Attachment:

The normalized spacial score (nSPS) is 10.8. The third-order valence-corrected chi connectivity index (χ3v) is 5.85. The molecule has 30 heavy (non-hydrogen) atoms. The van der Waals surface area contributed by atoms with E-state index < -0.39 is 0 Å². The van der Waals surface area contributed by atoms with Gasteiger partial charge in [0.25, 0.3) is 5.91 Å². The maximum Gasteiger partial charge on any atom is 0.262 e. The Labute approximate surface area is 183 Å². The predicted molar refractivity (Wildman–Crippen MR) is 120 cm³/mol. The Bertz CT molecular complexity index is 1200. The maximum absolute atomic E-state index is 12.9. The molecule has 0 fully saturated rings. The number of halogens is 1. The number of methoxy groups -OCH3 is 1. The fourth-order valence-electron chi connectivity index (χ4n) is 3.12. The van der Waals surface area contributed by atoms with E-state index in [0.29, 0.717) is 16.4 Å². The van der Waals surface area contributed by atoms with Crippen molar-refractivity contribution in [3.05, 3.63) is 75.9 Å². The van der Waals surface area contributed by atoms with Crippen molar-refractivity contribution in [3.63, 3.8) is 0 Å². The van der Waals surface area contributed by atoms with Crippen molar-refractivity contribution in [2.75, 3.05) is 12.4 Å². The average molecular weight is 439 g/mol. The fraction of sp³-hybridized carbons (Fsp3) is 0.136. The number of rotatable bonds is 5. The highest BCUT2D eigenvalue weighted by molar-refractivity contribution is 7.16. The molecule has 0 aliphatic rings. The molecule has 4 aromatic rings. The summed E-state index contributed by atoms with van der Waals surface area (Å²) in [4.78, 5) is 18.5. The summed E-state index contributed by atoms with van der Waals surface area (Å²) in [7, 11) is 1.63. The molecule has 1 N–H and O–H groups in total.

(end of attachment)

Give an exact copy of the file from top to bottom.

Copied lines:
The normalized spacial score (nSPS) is 10.8. The third-order valence-corrected chi connectivity index (χ3v) is 5.85. The molecule has 30 heavy (non-hydrogen) atoms. The van der Waals surface area contributed by atoms with E-state index < -0.39 is 0 Å². The van der Waals surface area contributed by atoms with Gasteiger partial charge in [0.25, 0.3) is 5.91 Å². The maximum Gasteiger partial charge on any atom is 0.262 e. The Labute approximate surface area is 183 Å². The predicted molar refractivity (Wildman–Crippen MR) is 120 cm³/mol. The Bertz CT molecular complexity index is 1200. The maximum absolute atomic E-state index is 12.9. The molecule has 0 fully saturated rings. The number of halogens is 1. The number of methoxy groups -OCH3 is 1. The fourth-order valence-electron chi connectivity index (χ4n) is 3.12. The van der Waals surface area contributed by atoms with E-state index in [0.29, 0.717) is 16.4 Å². The van der Waals surface area contributed by atoms with Crippen molar-refractivity contribution in [3.05, 3.63) is 75.9 Å². The van der Waals surface area contributed by atoms with Crippen molar-refractivity contribution in [3.63, 3.8) is 0 Å². The van der Waals surface area contributed by atoms with Crippen molar-refractivity contribution in [2.75, 3.05) is 12.4 Å². The average molecular weight is 439 g/mol. The fraction of sp³-hybridized carbons (Fsp3) is 0.136. The number of rotatable bonds is 5. The highest BCUT2D eigenvalue weighted by molar-refractivity contribution is 7.16. The molecule has 0 aliphatic rings. The molecule has 4 aromatic rings. The summed E-state index contributed by atoms with van der Waals surface area (Å²) in [4.78, 5) is 18.5. The summed E-state index contributed by atoms with van der Waals surface area (Å²) in [7, 11) is 1.63. The molecule has 1 N–H and O–H groups in total.